Applied Manufacturing Center (AMC)

Dimension 3-D Printer: SST 768

Our Applied Manufacturing Center (APC) provides engineering majors real world, hands-on experience in the automated world of manufacturing processes.

Students apply manufacturing machine technologies to precision measuring techniques, basic manual machines operation, such as drill presses and Computer Numerical Control (CNC) machines and CNC presses, Lathe, Milling Machines, Mig and Tig Welders. Students learn the latest techniques for cutting, shaping, and joining materials. A rapid prototyping 3-D printer provides hands-on experience manufacturing ABS plastics Autocam-designed parts. Students learn how to machine their own parts, and repair and design better parts to prevent product failure. APC serves as an essential component of such engineering courses as Introduction to Manufacturing (ME 215) and Senior Projects I, II (ME 391-2), as well as for other student projects, especially those in the Mini-Baha Program, sponsored by the Society of Automotive Engineers. 


Hass CNC Mill: TM1
  • Four different welding processes – arc welding (stick), mig, , tig (tongsten inert gas updated in Feb 2015 with syncrowave technology) and spot welding
  • Plasma Cutter – electrical arc with forced hot air
  • Drill presses
  • Haas CNC Mill: TM1 2010 - Contours, shapes, pocketing, bore holes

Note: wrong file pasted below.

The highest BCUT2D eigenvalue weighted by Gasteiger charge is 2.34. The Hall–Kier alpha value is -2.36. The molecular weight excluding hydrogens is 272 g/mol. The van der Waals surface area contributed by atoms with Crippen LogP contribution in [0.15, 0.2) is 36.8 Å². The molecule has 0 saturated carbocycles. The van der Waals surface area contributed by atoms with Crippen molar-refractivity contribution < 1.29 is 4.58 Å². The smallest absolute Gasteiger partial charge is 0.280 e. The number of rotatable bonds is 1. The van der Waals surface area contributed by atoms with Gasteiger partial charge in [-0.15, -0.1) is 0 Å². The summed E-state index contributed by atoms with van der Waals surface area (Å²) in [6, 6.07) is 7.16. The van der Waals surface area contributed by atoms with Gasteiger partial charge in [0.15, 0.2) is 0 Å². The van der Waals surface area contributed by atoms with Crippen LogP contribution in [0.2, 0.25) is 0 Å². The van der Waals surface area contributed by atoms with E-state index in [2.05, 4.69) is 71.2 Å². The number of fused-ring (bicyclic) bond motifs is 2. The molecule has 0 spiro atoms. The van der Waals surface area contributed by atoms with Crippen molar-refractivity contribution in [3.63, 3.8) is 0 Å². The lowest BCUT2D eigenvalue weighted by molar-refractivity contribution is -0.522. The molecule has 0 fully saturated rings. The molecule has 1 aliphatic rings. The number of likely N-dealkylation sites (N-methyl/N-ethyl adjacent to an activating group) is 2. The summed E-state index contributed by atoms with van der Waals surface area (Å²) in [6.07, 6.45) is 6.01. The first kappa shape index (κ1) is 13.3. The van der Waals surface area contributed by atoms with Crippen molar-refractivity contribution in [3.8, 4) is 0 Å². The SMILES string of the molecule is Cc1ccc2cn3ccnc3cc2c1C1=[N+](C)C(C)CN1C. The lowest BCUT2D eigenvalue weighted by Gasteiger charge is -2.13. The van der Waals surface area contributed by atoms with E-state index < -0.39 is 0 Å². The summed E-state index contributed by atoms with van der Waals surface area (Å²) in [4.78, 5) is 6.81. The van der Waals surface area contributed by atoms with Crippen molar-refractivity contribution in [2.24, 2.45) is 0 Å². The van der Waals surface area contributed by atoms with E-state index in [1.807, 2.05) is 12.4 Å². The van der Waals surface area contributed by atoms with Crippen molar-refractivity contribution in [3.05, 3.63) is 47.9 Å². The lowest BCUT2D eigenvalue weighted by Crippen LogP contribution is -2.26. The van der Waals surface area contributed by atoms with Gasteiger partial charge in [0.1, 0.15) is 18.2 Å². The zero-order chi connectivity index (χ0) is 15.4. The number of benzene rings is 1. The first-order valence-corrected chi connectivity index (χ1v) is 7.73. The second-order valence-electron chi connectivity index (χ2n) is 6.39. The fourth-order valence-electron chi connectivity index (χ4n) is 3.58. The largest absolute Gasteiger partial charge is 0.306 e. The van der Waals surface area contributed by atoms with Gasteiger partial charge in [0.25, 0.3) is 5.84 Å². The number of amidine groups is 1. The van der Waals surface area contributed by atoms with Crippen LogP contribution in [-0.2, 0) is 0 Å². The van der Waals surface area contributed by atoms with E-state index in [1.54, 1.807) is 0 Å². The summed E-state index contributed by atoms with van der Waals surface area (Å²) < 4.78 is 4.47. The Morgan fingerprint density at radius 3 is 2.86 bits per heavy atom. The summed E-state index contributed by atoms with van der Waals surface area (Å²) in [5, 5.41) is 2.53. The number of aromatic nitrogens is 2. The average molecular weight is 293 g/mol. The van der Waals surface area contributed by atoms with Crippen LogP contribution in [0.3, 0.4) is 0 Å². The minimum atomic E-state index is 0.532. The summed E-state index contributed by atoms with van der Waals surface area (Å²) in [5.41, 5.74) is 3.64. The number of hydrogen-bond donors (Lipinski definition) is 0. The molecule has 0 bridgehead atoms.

• Hass CNC Lathe TL1 2013 – Machines round stock, outside and inside diameters
  • Dimension 3-D Printer: SST 768 – Provides students real world experience converting CADD drawings to 3D products in ABS plastic. Students develop project design techniques in the manufacture of custom parts and components and how to test for fit and function.


  • Keystone Automation, Inc., Duryea, PA, has collaborated with our lab to develop ABS plastic and aluminum surgical cutter tools for use in the university’s robotics lab.
  • Students apply stress and strain theory toward choosing different fastening and welding techniques.
  • Student projects include producing university campus signs in large batches through CNC programming. Other projects enable students to cut their own electronic circuit boards, and apply new technologies to improve manufacturing techniques, durability and cost efficiencies.
  • Our Mini-Baha Program, sponsored by the Society of Automotive Engineers, enables students to develop skills in chasis, suspension and motor design. They also learn a variety of welding techniques.